I attempted the 14-day beauty challenge from this book, but only made it to Day 9. Why? Well, for starters my skin was looking terrible–it turned out that for me, 2 face mask treatments/day involving honey, lemon, peppermint, potato, and other foodstuffs was not conducive to “beautiful” skin. I also started getting migraines, at which point I decided to close the book, so to speak.
While overall I would say this was not a rousing success, there are a few pieces of advice from this book that work well.
5 Pieces of Beauty Advice from 1967 (that still seems relevant)
- Take time to meditate or do a meditative activity.
This book focuses a lot on Zen, which was growing in popularity in the US during the 1960’s. While I question the degree to which one ought to listen to the author Robert Franklyn’s thoughts about Zen, he does discuss the need to spend some time each day being reflective and meditative.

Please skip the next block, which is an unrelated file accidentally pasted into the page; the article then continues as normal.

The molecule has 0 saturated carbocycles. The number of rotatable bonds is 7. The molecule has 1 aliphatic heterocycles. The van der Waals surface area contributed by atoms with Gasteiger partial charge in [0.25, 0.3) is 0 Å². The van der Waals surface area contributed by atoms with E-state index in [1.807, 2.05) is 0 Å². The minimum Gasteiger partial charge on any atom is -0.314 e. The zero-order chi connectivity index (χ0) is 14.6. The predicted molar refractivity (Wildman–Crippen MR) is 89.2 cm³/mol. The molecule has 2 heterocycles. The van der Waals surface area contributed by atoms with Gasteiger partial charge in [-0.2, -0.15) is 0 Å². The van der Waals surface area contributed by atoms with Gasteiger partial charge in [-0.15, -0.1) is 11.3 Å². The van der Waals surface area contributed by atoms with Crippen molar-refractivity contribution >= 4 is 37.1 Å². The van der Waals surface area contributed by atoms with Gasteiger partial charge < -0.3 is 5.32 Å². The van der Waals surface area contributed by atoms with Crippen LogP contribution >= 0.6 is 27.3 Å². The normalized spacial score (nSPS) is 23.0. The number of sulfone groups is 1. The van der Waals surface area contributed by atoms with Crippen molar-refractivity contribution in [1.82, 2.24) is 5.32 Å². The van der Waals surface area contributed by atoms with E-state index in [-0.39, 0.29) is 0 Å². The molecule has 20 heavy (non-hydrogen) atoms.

- Spend time outdoors (if possible)
The book recommends a brisk 15-minute walk outside each day, as well as spending a couple of hours each week outside. If possible to do so safely, this seems like an especially good piece of advice during lockdown.
- Do Something Artsy
One of the suggestions for meditative hours is to work on arts and crafts–writing, drawing, music. I created a miniature rock garden in a teacup one day, and also worked on embroidery.
- Take an afternoon nap and have a snack
The book schedules an hour-long afternoon siesta with a snack every day from 3-4. It’s not possible for many people to take an hour to do this every day, but even a short break and snack can recharge.
- Find healthy outlets to dissipate tensions
The book emphasizes that having things weighing heavily on a person’s mind will impact both inner and outer beauty, and thus suggests finding healthy ways to cope (knitting and sewing are among the list of suggestions).